GETTING TO KNOW: JOHN MACKEY

John Mackey began playing clarinet aged 10 and then won a scholarship to study classical saxophone at age 12. John graduated from Edith Cowan University in Perth Western Australia, with a 4 year BMus in Jazz in 1990. He has been performing professionally since the age of 14, nationally and internationally. John has appeared on many national television shows including, Hey Hey Its Saturday as well as the Sunday program. He resided in Sweden for three years 1991 – 1994 and used this a base to travel and perform extensively throughout Scandinavia, Europe and the U.S.A. John has performed with many Jazz legends including BB King, Ray Charles, Kurt Elling, Johnny Griffin, Lee Konitz, Jim McNeely, Kenny Werner, Al Cohn, Mike Nock, Nat Adderley, Roy Hargrove, George Shearing and many more. John resided in Sydney Australia upon his return from overseas in 1994 until 1999. He moved to Canberra in mid 1999 and performs regularly in Australiasia. John has been a member of Faculty at the ANU School of Music since 2000 and is currently embarked on a PhD.

THE STREET TALKED TO JOHN BEFORE HIS CONCERT AND PERFORMANCE OF HIS NEW SONG SUITE WITH MUSICIANS AND FRIENDS ON 5 MARCH.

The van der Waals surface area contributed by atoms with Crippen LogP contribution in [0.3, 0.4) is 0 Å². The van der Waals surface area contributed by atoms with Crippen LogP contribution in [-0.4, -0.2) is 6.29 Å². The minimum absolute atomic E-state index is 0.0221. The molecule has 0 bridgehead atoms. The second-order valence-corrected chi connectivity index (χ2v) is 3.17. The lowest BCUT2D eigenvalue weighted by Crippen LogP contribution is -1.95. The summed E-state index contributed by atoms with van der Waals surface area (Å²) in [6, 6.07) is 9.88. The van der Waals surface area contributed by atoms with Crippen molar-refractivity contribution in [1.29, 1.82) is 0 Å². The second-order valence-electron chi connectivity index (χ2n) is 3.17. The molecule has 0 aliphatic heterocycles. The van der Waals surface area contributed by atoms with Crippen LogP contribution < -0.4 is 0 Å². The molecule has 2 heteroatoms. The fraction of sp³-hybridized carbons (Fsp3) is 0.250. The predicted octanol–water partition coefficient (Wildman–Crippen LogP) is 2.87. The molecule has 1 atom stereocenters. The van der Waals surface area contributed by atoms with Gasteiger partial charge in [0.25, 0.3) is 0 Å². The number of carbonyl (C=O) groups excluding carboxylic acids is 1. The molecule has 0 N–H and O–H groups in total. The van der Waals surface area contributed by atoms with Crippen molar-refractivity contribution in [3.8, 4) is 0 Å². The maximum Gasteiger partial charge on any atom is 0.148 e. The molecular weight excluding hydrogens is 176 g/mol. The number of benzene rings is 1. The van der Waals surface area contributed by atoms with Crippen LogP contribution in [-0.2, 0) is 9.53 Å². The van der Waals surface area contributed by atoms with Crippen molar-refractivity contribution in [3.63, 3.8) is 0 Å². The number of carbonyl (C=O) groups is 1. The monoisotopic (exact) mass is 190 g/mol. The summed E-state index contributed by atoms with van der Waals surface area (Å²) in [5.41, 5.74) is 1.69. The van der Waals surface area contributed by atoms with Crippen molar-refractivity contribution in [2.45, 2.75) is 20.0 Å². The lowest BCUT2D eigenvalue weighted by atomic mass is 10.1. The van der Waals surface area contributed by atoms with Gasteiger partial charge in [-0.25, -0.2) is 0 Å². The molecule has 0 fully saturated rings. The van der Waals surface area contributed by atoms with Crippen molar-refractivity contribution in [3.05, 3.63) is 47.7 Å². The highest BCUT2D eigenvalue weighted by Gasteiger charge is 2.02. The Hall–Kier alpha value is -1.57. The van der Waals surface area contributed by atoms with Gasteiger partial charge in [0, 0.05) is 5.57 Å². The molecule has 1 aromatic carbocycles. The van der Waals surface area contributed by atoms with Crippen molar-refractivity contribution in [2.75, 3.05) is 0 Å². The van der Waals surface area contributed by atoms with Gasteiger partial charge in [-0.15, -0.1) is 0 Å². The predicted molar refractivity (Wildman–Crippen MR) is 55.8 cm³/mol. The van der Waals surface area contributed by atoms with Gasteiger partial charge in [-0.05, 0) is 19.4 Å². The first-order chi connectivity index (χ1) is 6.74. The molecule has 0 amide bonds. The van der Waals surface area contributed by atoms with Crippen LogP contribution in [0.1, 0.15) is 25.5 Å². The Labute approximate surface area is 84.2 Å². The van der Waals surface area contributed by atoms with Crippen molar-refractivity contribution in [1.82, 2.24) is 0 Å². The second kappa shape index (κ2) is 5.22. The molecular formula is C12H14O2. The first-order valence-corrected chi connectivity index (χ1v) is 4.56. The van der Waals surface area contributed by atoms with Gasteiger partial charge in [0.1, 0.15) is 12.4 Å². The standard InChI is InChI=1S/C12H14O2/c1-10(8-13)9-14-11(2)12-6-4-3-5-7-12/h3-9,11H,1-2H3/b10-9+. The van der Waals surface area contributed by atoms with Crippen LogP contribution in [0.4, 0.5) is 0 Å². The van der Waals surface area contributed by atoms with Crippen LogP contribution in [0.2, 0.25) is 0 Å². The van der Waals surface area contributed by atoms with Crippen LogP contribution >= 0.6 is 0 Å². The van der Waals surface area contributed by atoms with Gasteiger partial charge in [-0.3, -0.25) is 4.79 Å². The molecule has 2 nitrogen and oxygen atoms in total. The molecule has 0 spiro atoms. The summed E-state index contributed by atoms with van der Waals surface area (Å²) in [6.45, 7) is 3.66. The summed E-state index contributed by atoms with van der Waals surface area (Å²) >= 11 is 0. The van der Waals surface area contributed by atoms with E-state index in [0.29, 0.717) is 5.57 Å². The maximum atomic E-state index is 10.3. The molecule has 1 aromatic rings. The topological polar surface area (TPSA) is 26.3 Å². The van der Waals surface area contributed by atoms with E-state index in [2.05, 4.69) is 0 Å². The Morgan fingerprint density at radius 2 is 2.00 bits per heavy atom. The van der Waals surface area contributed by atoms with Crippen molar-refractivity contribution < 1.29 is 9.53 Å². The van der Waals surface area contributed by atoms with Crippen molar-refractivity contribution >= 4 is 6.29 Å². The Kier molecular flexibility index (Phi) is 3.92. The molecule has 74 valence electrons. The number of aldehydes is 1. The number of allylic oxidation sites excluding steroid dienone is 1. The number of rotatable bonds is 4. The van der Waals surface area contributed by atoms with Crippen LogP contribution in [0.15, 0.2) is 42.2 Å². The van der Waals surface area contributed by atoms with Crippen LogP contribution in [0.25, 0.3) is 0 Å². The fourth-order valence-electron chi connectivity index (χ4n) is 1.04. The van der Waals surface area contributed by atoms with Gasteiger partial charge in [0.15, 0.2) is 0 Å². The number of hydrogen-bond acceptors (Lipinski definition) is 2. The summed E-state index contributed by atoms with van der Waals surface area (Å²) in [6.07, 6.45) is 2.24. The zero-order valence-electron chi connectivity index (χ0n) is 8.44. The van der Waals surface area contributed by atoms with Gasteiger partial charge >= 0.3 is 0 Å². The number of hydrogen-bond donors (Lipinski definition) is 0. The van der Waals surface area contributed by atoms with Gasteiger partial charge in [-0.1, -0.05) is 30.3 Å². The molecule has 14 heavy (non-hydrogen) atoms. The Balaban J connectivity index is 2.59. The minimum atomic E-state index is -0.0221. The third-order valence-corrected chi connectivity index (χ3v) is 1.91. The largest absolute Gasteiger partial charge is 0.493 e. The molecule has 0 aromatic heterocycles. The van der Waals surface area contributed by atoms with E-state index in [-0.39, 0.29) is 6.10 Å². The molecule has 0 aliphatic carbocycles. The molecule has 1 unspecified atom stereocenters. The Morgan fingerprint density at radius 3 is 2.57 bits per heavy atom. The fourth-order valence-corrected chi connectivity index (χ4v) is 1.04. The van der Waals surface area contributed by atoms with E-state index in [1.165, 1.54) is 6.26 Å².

DESCRIBE YOUR RELATIONSHIP WITH MUSIC

Music has been at the forefront of my life since I was a young child. It continues to nurture the essence of who I am as a person, and brings out the best in me on every occasion. I am blessed to be able to work in a musical environment and help inspire generations of students realise their musical dreams and to grow as people. I get to perform all over the world and meet new people, as well as maintaining and growing longstanding friendships. I love to compose and record original music and am very proud of all of the ANU students who have come through the ANU School of Music. The new generation of students are exposed to many facets of music which will aid them in carving out a career in the international music industry. My relationship with music is diverse and has provided me with many incredible experiences. 

WHAT ARE THE POSSIBILITIES OF THE SAXOPHONE FOR YOU?

Due to my eclectic approach to music, I am fortunate to have traversed a multitude of music genres including, Traditional Dixieland, Swing, Big Band, Bop/HardBop, Modal, Jazz Rock/Fusion, Smooth Jazz, Free/Avant-Garde Jazz, Rock, Funk, Hip-Hop, Rap and have played with Turntable artists in Europe, as well as performances with the London Symphony, West Australian, Canberra and Melbourne Symphony Orchestras. The versatility of the saxophone is endless, and I love the humanity of the instrument. It is naturally sonorous in its timbre and is very close to the human voice.

HOW DO YOU DESCRIBE YOUR SOUND?

I find it difficult talking about such things, however, my tone is full bodied, resonant and full of harmonics. I have bought people to tears whilst playing ballads which is an amazing feeling. I can hear some people reply with something else…HaHa…but seriously it is true!! I play saxophone and music[JM1]  generally to make a difference to people’s emotional state. I want to make people feel something amidst a world full of complexities. It is wonderful when it works sometimes! My tone is broad and rich and it seems to do the trick.